Pay-what-you-want choices appear to be linked to self image

April 24, 2012 by Bob Yirka report

(Phys.org) -- Panera, the national restaurant chain most famous for its bread, has been in the news of late because they’ve decided to test the concept of allowing customers to pay whatever they want for bread, sandwiches and salads. The concept has proved so successful that Panera plans to open more restaurants that do likewise. To find out why such an idea might work, a group of researchers put together several field experiments to test their belief that the amount people pay for a pay-what-you-want (PWYW) opportunity, likely depends on their desire to boost their own self image. They have published a paper documenting their findings in Proceedings of the National Academy of Sciences.

In the first experiment riders at an amusement park were given the opportunity to buy pictures of themselves on the ride and were told they could pay whatever they wanted. Some were also told that half the proceeds would go to a charity; in those cases customers quite often paid more than those that weren’t told about the charity, though the number of sales were lower.

In a second experiment, some customers on boat rides were asked to pay $15, some $5 and the others whatever they wanted, for pictures of themselves. Not surprisingly, the $15 group had few takers, while the $5 option proved popular, even more so than the PWYW option, as more chose to pass on the photos altogether when given the opportunity to pay whatever they liked.

In the third experiment, diners at a restaurant were asked to pay whatever price they chose for their meal, but were split into two groups. One group paid the owner of the restaurant directly, while the other group was allowed to pay privately by dropping an envelope into a box. Surprisingly, the group that was able to pay anomalously generally paid more than did those that paid the owner directly.

The researchers say taken as a whole, these experiments show that people are motivated by several factors when presented with a PWYW opportunity; the most basic of which, is the desire to uphold their opinion of themselves. Giving more than is necessary in an anonymous way causes people to feel good about themselves. On the other hand, the offer is less appealing when being asked to pay in view of others, such as fellow patrons or the owner of a restaurant. In such a scenario, people feel forced into paying a certain price. They also shy away from opportunities when they feel pressured to buy at a price that is too high, hence those that choose to not buy at all, even when allowed to pay whatever they wanted.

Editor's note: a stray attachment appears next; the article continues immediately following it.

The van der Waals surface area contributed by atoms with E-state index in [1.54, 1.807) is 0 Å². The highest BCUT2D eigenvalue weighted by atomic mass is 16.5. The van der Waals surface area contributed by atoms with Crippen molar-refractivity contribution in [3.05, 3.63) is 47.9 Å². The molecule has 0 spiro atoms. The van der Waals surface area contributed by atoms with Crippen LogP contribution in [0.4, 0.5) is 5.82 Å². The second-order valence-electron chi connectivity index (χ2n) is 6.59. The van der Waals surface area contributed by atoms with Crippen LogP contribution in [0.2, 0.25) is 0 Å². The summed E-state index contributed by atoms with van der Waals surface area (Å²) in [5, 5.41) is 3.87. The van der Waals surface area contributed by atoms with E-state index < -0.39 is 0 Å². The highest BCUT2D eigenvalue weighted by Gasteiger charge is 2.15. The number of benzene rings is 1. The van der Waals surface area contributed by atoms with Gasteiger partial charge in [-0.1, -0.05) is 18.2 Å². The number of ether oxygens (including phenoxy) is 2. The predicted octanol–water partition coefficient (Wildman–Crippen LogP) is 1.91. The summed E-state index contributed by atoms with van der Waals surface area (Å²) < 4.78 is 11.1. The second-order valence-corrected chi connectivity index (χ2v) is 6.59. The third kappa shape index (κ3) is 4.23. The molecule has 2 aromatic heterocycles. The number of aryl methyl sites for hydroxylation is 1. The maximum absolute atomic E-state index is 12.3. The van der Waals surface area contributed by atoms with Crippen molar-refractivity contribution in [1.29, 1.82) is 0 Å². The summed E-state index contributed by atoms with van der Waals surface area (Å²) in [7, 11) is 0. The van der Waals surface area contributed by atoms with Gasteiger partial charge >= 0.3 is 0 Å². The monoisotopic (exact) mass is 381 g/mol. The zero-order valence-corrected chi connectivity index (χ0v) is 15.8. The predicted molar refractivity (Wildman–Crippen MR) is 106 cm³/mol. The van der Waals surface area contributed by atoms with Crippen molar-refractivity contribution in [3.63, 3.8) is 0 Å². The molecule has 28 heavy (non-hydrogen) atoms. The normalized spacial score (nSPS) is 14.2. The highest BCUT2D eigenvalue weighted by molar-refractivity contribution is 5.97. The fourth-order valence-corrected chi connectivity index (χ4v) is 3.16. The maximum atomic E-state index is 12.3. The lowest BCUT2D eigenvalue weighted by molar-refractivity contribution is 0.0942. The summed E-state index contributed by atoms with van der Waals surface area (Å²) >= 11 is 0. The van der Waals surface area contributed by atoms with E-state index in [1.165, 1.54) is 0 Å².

Explore further: Corporate social responsibility and profit could stem from pricing strategy

More information: Pay-what-you-want, identity, and self-signaling in markets, PNAS, Published online before print April 23, 2012, doi: 10.1073/pnas.1120893109

Abstract
We investigate the role of identity and self-image consideration under “pay-what-you-want” pricing. Results from three field experiments show that often, when granted the opportunity to name the price of a product, fewer consumers choose to buy it than when the price is fixed and low. We show that this opt-out behavior is driven largely by individuals’ identity and self-image concerns; individuals feel bad when they pay less than the “appropriate” price, causing them to pass on the opportunity to purchase the product altogether.

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4 comments

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Tangent2
3.7 / 5 (3) Apr 24, 2012
"Surprisingly, the group that was able to pay anomalously generally paid more than did those that paid the owner directly."

I think you mean anonymously.
Valentiinro
not rated yet Apr 25, 2012
"Surprisingly, the group that was able to pay anomalously generally paid more than did those that paid the owner directly."

I think you mean anonymously.


It's both!

Good job spotting that, I think my brain's auto-correct fixed it up for me.
NeutronicallyRepulsive
not rated yet Apr 25, 2012
It really works. Not only PWYW. When I'm paying in restaurant directly to a waiter, I tend to pay less than in a case of an anonymous payment. So it works even in those cases, when there is a lower limit set.
AWaB
not rated yet Apr 25, 2012
I'm really surprised by the higher payments by the anonymous patrons. I would be interested to know if there were fewer who paid in that group but the gross revenue was greater due to higher payments. This would make sense in the fact that many people tip better for a better meal / service / experience at a restaurant. Maybe this is part of why people did pay more since there was no tip involved.

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